My 1994 Nissan Sentra started being difficult to start a couple of weeks ago. I'd have to shift into Neutral in order for it to start. I figured the automatic shifter cable was loose again, so I went and took a look. Everything seemed reasonably snug.

This week, I could no longer shift from Drive to Neutral. I mean, I could move the shifter to Neutral, but the tranny was still in Drive. The only way to reach Neutral was to shift up into Reverse first, then Neutral. And the shifter started feeling stiff. So I took the shifter housing off and went to take a look, I figured something needs lube or something wore out. No, everything looks the way it should, I couldn't find the cause of the stiffness or why it's not shifting properly.

Last night, I went over to my friend's place for him to take a look, and it's also easier to adjust the tranny cable with 2 people. He couln't find anything either, so he completely disconnected the cable from the transmission housing in order to rule that out. The shifter was still very stiff, but moving it wasn't moving the tranny-side end of the cable. We disconnected the cable from the shifter's end, and found the cable had snapped. Snapped cable, solid core, wound outer layer

We also found the reason for the shifter stiffness. Bunched up winding

The cable is a solid core steel cable, with twisted "aircraft cable" on the outside. The twisted part snapped first and bunched itself up at the shifter's end of the cable and was jamming.

Part stores don't have a replacement, neither do transmission shops. Everybody is sending me to the dealership, and they're back-ordered. I've found a shop that can reattach the old ends onto a new cable, but I need to supply the cable. I've tried finding a supplier for this type of cable but have failed.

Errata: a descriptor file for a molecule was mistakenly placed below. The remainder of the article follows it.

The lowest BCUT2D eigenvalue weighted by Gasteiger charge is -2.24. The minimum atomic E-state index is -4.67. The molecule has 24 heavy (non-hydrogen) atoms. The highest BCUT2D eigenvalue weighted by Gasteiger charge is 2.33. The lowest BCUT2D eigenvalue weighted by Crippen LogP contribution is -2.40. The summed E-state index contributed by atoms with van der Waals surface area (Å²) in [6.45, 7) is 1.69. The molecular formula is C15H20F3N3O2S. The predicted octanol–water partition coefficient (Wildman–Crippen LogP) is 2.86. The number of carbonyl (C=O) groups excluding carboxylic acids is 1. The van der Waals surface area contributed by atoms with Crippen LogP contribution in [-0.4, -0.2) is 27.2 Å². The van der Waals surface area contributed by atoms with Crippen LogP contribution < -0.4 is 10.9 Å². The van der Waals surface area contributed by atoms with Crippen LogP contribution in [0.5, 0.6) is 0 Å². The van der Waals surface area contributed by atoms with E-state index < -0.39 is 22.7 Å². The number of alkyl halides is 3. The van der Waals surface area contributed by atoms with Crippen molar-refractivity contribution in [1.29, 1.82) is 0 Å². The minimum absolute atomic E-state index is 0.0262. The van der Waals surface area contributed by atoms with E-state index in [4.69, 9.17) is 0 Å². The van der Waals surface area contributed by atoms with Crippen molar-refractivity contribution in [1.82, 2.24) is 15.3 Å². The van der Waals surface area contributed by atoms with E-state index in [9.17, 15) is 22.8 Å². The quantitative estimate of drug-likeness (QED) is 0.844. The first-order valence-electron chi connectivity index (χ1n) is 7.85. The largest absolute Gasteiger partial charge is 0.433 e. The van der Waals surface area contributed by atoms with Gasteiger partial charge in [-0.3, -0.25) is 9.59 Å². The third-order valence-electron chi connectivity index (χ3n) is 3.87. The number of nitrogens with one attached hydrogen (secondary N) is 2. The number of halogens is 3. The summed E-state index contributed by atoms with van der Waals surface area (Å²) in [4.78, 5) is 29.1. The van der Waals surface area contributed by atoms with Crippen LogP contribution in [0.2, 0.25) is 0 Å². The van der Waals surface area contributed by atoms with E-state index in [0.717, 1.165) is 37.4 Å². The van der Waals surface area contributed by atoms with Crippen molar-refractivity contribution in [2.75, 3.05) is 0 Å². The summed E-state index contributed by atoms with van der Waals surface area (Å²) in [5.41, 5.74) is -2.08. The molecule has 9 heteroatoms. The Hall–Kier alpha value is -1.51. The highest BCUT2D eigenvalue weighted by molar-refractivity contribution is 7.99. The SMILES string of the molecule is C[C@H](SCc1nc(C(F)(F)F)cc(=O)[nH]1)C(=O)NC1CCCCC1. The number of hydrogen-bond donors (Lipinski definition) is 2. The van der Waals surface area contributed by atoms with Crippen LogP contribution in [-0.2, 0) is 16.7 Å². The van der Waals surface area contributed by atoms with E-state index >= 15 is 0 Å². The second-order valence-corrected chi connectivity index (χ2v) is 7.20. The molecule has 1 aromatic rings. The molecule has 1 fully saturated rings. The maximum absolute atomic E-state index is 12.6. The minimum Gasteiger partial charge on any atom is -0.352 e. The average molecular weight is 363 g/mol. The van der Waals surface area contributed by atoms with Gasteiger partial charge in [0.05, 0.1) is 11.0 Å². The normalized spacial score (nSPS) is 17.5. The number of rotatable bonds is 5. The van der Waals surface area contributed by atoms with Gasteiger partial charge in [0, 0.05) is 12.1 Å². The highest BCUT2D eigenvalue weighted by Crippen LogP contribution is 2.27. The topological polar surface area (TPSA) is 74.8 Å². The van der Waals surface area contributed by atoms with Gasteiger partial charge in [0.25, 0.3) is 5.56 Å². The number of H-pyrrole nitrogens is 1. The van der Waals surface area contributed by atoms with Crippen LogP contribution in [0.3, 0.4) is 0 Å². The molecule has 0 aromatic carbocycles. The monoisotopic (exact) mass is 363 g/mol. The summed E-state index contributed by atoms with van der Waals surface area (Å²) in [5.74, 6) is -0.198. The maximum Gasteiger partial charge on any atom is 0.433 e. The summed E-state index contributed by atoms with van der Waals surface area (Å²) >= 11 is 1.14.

I've also gone to the local junkyards, the 1 location that has this make and model is a friggin manual transmission, not an auto. Ebay doesnt have this, neither does mercadolibre (Mexican eBay, this car is very popular down there).

Any ideas what applications (tower tethers, structural cabling, etc) use cables of this type?

  • You realize this is a shopping question? Maybe here. Nov 16, 2016 at 1:57
  • @Pᴀᴜʟsᴛᴇʀ2 edited question to make it less shoppy.
    – tlhIngan
    Nov 16, 2016 at 4:32
  • The primary specifications you are looking for is the ends, cable length, and the sheath (cover) length, and cable type. I would go to the junkyard and look at automatic transmission cables for other similar vehicles. I wouldn't be surprised if you would find something on another car that would be close enough to make fit. You may have to modify/swap the bushings that connect to the shifter and transmission. I know a friend had custom cables made once, so there are companies that do it as long as they have specs.
    – rpmerf
    Nov 16, 2016 at 16:26

2 Answers 2


I couldn't find the complete part either, and I have me m4d skiLz for this sort of thing usually.

I do, however, know that you can get Hurst and B&M generic cables from outfits like Summit and Jeggs. You could either modify those or attach your old ends.

(I have no ownership or stock in either of the mentioned companies. But considering the amount I've spent over 40 years, I should!)


Automatic shifter cable replacements come in 4 varieties:

  • OEM exact replacement, found at your dealership or through online websites that have access to the dealership ordering system
  • aftermarket exact replacement, found at parts stores
  • generic replacements, also found at parts stores, but may need modification of the cable, the brackets or your vehicle for them to fit
  • make your own cable, if you can source the exact spec of cable and the ends you need

In my particular situation:

  • aftermarket replacements were never made (this is a dealer-only part, at least for this make and model)
  • the dealership had the part back-ordered for 4-6 weeks, and from previous experience trying to source a bumper rebar for this same vehicle 6 months ago, anything they quote over 2 weeks is a code phrase for "Ya ain't gettin it, boy"
  • my vehicle is broken down on the other side of town, I ain't getting into customizations and modifications in this specific situation
  • I could not source the cable locally for a DIY replacement, and I struck out at the junkyards too

In the end, I found a dealership halfway around the world, where this car is still common and popular, that has the OEM cable in stock and ships using FedEx.

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